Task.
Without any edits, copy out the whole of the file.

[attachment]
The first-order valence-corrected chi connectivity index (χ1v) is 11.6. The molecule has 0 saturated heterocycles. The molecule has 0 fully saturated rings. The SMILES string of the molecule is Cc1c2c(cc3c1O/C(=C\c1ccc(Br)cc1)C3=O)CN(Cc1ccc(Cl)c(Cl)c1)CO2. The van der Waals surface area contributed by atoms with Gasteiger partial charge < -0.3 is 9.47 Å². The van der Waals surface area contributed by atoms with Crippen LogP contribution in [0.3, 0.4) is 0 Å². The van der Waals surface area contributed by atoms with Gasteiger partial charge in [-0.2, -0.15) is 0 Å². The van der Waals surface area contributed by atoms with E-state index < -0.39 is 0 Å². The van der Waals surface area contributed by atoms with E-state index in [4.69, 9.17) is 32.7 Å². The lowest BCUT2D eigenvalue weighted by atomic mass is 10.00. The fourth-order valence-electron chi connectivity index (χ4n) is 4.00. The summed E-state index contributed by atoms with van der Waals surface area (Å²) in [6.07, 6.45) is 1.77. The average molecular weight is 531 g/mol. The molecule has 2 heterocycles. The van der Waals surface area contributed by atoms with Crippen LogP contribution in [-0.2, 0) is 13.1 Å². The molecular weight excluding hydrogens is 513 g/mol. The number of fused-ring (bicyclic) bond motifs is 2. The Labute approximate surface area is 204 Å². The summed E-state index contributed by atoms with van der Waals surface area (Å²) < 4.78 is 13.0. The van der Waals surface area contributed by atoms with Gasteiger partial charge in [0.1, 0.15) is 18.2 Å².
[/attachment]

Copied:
The first-order valence-corrected chi connectivity index (χ1v) is 11.6. The molecule has 0 saturated heterocycles. The molecule has 0 fully saturated rings. The SMILES string of the molecule is Cc1c2c(cc3c1O/C(=C\c1ccc(Br)cc1)C3=O)CN(Cc1ccc(Cl)c(Cl)c1)CO2. The van der Waals surface area contributed by atoms with Gasteiger partial charge < -0.3 is 9.47 Å². The van der Waals surface area contributed by atoms with Crippen LogP contribution in [0.3, 0.4) is 0 Å². The van der Waals surface area contributed by atoms with Gasteiger partial charge in [-0.2, -0.15) is 0 Å². The van der Waals surface area contributed by atoms with E-state index < -0.39 is 0 Å². The van der Waals surface area contributed by atoms with E-state index in [4.69, 9.17) is 32.7 Å². The lowest BCUT2D eigenvalue weighted by atomic mass is 10.00. The fourth-order valence-electron chi connectivity index (χ4n) is 4.00. The summed E-state index contributed by atoms with van der Waals surface area (Å²) in [6.07, 6.45) is 1.77. The average molecular weight is 531 g/mol. The molecule has 2 heterocycles. The van der Waals surface area contributed by atoms with Crippen LogP contribution in [-0.2, 0) is 13.1 Å². The molecular weight excluding hydrogens is 513 g/mol. The number of fused-ring (bicyclic) bond motifs is 2. The Labute approximate surface area is 204 Å². The summed E-state index contributed by atoms with van der Waals surface area (Å²) < 4.78 is 13.0. The van der Waals surface area contributed by atoms with Gasteiger partial charge in [0.1, 0.15) is 18.2 Å².